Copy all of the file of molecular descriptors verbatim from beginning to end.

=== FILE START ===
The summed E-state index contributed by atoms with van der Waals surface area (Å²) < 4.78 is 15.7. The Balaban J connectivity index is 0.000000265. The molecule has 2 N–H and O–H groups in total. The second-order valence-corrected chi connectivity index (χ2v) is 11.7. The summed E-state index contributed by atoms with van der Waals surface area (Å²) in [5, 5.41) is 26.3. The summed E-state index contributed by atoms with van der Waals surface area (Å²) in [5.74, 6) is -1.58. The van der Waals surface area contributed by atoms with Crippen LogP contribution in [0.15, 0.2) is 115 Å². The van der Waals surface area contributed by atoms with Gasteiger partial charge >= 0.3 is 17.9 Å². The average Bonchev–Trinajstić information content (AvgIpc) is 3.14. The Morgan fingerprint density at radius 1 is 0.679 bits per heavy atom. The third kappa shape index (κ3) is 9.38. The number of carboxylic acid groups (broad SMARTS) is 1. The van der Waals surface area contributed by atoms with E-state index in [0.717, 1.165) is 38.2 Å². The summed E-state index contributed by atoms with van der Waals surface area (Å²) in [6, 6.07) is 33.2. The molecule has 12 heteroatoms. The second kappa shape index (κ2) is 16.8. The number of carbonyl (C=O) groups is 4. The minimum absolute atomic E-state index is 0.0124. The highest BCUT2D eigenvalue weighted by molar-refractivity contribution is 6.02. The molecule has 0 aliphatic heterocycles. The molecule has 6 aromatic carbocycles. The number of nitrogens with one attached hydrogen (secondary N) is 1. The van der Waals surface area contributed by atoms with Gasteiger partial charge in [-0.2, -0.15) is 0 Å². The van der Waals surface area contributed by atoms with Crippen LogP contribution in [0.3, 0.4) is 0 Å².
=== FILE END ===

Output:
The summed E-state index contributed by atoms with van der Waals surface area (Å²) < 4.78 is 15.7. The Balaban J connectivity index is 0.000000265. The molecule has 2 N–H and O–H groups in total. The second-order valence-corrected chi connectivity index (χ2v) is 11.7. The summed E-state index contributed by atoms with van der Waals surface area (Å²) in [5, 5.41) is 26.3. The summed E-state index contributed by atoms with van der Waals surface area (Å²) in [5.74, 6) is -1.58. The van der Waals surface area contributed by atoms with Crippen LogP contribution in [0.15, 0.2) is 115 Å². The van der Waals surface area contributed by atoms with Gasteiger partial charge >= 0.3 is 17.9 Å². The average Bonchev–Trinajstić information content (AvgIpc) is 3.14. The Morgan fingerprint density at radius 1 is 0.679 bits per heavy atom. The third kappa shape index (κ3) is 9.38. The number of carboxylic acid groups (broad SMARTS) is 1. The van der Waals surface area contributed by atoms with E-state index in [0.717, 1.165) is 38.2 Å². The summed E-state index contributed by atoms with van der Waals surface area (Å²) in [6, 6.07) is 33.2. The molecule has 12 heteroatoms. The second kappa shape index (κ2) is 16.8. The number of carbonyl (C=O) groups is 4. The minimum absolute atomic E-state index is 0.0124. The highest BCUT2D eigenvalue weighted by molar-refractivity contribution is 6.02. The molecule has 0 aliphatic heterocycles. The molecule has 6 aromatic carbocycles. The number of nitrogens with one attached hydrogen (secondary N) is 1. The van der Waals surface area contributed by atoms with Gasteiger partial charge in [-0.2, -0.15) is 0 Å². The van der Waals surface area contributed by atoms with Crippen LogP contribution in [0.3, 0.4) is 0 Å².